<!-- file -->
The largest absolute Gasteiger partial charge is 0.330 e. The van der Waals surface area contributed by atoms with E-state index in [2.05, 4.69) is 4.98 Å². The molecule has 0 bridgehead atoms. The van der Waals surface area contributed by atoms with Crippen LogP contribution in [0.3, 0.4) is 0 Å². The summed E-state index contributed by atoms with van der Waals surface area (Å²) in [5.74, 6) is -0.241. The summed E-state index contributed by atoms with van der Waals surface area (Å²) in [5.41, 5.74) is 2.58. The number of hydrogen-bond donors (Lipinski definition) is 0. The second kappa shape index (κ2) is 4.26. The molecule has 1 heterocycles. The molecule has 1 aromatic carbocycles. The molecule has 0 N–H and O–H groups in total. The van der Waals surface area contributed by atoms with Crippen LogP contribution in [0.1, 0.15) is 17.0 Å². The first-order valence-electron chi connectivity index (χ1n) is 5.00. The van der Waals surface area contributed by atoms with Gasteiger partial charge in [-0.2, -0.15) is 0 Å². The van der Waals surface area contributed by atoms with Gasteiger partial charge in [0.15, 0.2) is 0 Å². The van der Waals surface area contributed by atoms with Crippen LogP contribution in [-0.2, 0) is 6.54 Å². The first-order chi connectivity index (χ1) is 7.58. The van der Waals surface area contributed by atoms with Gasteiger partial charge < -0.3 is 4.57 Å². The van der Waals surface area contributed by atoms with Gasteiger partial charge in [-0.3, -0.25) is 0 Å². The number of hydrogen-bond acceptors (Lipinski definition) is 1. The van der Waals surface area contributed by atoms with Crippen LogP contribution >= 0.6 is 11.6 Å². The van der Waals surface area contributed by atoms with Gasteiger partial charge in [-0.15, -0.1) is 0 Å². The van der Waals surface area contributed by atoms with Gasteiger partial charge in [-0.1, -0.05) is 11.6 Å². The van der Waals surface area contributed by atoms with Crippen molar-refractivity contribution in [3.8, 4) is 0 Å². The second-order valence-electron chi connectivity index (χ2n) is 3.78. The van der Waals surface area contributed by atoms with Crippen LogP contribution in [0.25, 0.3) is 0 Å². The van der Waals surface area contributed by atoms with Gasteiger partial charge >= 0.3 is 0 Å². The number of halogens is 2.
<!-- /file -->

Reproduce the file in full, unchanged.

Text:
The largest absolute Gasteiger partial charge is 0.330 e. The van der Waals surface area contributed by atoms with E-state index in [2.05, 4.69) is 4.98 Å². The molecule has 0 bridgehead atoms. The van der Waals surface area contributed by atoms with Crippen LogP contribution in [0.3, 0.4) is 0 Å². The summed E-state index contributed by atoms with van der Waals surface area (Å²) in [5.74, 6) is -0.241. The summed E-state index contributed by atoms with van der Waals surface area (Å²) in [5.41, 5.74) is 2.58. The number of hydrogen-bond donors (Lipinski definition) is 0. The second kappa shape index (κ2) is 4.26. The molecule has 1 heterocycles. The molecule has 1 aromatic carbocycles. The molecule has 0 N–H and O–H groups in total. The van der Waals surface area contributed by atoms with Crippen LogP contribution in [0.1, 0.15) is 17.0 Å². The first-order valence-electron chi connectivity index (χ1n) is 5.00. The van der Waals surface area contributed by atoms with Gasteiger partial charge in [-0.2, -0.15) is 0 Å². The van der Waals surface area contributed by atoms with Gasteiger partial charge in [0.15, 0.2) is 0 Å². The van der Waals surface area contributed by atoms with Crippen LogP contribution in [-0.2, 0) is 6.54 Å². The first-order chi connectivity index (χ1) is 7.58. The van der Waals surface area contributed by atoms with Gasteiger partial charge < -0.3 is 4.57 Å². The van der Waals surface area contributed by atoms with Gasteiger partial charge in [-0.3, -0.25) is 0 Å². The number of hydrogen-bond acceptors (Lipinski definition) is 1. The van der Waals surface area contributed by atoms with Crippen LogP contribution >= 0.6 is 11.6 Å². The van der Waals surface area contributed by atoms with Gasteiger partial charge in [-0.15, -0.1) is 0 Å². The van der Waals surface area contributed by atoms with Gasteiger partial charge in [-0.1, -0.05) is 11.6 Å². The van der Waals surface area contributed by atoms with Crippen molar-refractivity contribution in [3.8, 4) is 0 Å². The second-order valence-electron chi connectivity index (χ2n) is 3.78. The van der Waals surface area contributed by atoms with Crippen LogP contribution in [0.25, 0.3) is 0 Å². The van der Waals surface area contributed by atoms with Gasteiger partial charge >= 0.3 is 0 Å². The number of halogens is 2.